Further, once the concentrated glycerol is diluted with water, a base reagent (such as sodium hydroxide) must be added to the glycerol before it can be used as reactor feed. Unfortunately, the base reagent that leaves with the reactor product is not easily recycled and is wasted during the recovery process. Finally, there is significant data on this process that suggests that in many cases the process operates near a hydrogen mass transport limited regime.
 Accordingly, there exists a need for improved processes to convert glycerol to propylene glycol.
 Processes and systems for converting glycerol to propylene glycol are disclosed. The glycerol feed is diluted with propylene glycol as the primary solvent, rather than water which is typically used. The use of water as a solvent is disadvantageous since, among other things, it must later be removed by downstream separation processes. The diluted glycerol feed is sent to a reactor (such as a trickle-bed reactor) where the glycerol is converted to propylene glycol (as well as other byproducts) in the presence of a catalyst. The propylene glycol-containing product from the reactor is recycled back as a solvent for the glycerol feed. In certain embodiments, the amount of water in the recycle solvent stream is less than about 20% by weight, and the diluted glycerol feed contains less than about 12% water by weight.
 Also disclosed is a system for converting glycerol to propylene glycol. The system includes a reactor containing a catalyst for facilitating the conversion of glycerol into propylene glycol. The system also includes a glycerol feed stream that has been primarily diluted with propylene glycol rather than water in order to facilitate the reaction chemistry and the catalytic conversion of the glycerol to propylene glycol. Also disclosed as part of the system is a recycle stream whereby the reaction product, or a portion of the reaction product, is fed back to dilute the glycerol feed stream.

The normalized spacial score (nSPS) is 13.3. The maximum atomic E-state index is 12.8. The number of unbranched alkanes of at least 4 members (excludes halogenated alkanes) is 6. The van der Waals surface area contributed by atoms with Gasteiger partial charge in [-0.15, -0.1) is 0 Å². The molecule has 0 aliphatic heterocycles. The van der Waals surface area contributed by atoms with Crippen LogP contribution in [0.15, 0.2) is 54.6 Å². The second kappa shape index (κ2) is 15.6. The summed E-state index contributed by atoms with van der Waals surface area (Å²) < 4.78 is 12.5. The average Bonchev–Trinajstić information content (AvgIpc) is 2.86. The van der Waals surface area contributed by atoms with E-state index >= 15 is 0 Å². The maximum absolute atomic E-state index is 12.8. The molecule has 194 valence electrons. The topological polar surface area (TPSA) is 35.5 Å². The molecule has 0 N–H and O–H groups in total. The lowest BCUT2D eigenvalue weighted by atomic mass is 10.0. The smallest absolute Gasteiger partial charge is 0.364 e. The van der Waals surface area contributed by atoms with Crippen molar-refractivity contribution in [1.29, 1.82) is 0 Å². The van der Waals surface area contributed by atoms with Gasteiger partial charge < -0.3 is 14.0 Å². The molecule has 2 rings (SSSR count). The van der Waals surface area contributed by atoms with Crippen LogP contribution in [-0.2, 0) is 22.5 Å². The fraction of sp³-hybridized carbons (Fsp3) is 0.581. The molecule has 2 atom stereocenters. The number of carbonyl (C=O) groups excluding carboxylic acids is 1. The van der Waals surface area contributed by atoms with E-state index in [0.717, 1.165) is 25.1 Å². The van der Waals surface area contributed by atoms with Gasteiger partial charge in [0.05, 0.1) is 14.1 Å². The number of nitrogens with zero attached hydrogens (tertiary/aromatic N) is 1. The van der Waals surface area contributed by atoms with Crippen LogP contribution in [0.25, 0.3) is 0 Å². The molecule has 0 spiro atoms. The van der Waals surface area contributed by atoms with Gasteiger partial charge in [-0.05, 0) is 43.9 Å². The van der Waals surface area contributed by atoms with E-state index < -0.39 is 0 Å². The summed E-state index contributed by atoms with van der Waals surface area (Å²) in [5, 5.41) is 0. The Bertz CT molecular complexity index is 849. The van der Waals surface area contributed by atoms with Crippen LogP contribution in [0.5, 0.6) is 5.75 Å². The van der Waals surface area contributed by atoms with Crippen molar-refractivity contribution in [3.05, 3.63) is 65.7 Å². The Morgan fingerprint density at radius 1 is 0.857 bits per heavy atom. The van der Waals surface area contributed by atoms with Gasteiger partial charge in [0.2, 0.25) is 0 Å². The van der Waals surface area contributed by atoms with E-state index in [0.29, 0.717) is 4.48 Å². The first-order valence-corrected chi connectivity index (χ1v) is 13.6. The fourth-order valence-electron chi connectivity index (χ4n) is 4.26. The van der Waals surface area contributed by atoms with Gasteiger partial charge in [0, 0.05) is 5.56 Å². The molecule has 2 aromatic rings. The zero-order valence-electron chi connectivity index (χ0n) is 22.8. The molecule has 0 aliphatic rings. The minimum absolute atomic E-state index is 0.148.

In certain embodiments, the diluted glycerol feed comprises from about 40% to 60% by weight propylene glycol. In another aspect, the diluted glycerol feed comprises from about 40% to 60% by weight glycerol. In certain disclosed embodiments, the reaction is carried out at a temperature from about 160° C. to about 240° C., and at pressures from about 400 to about 1600 psi.
 The foregoing and other objects, features, and advantages of the processes and systems disclosed herein will become more apparent from the following detailed description.
BRIEF DESCRIPTION OF THE DRAWINGS
 FIG. 1 is a diagram illustrating the use of reactor effluent as the primary solvent instead of water.
 Glycerol that has been generated from the biodiesel process is mostly free of water after the final methanol recovery step, yet its catalytic upgrading to propylene glycol requires up to 60% solvent by weight to enable the reaction chemistry. This is particularly troublesome since the water must be subsequently removed in immediate and costly downstream separations. The elimination of water as a solvent would provide a more efficient and resourceful process, and would provide cost savings on both reactor operations and separations.
 As illustrated in FIG. 1, an alternate reactor configuration was proposed using reactor effluent as the primary reactor solvent instead of water. In this embodiment, an internal recycle of nearly 60% was proposed. Although the amount of the product stream proposed to be recycled is quite large, it was anticipated that this process could yield certain advantages when compared to the baseline process.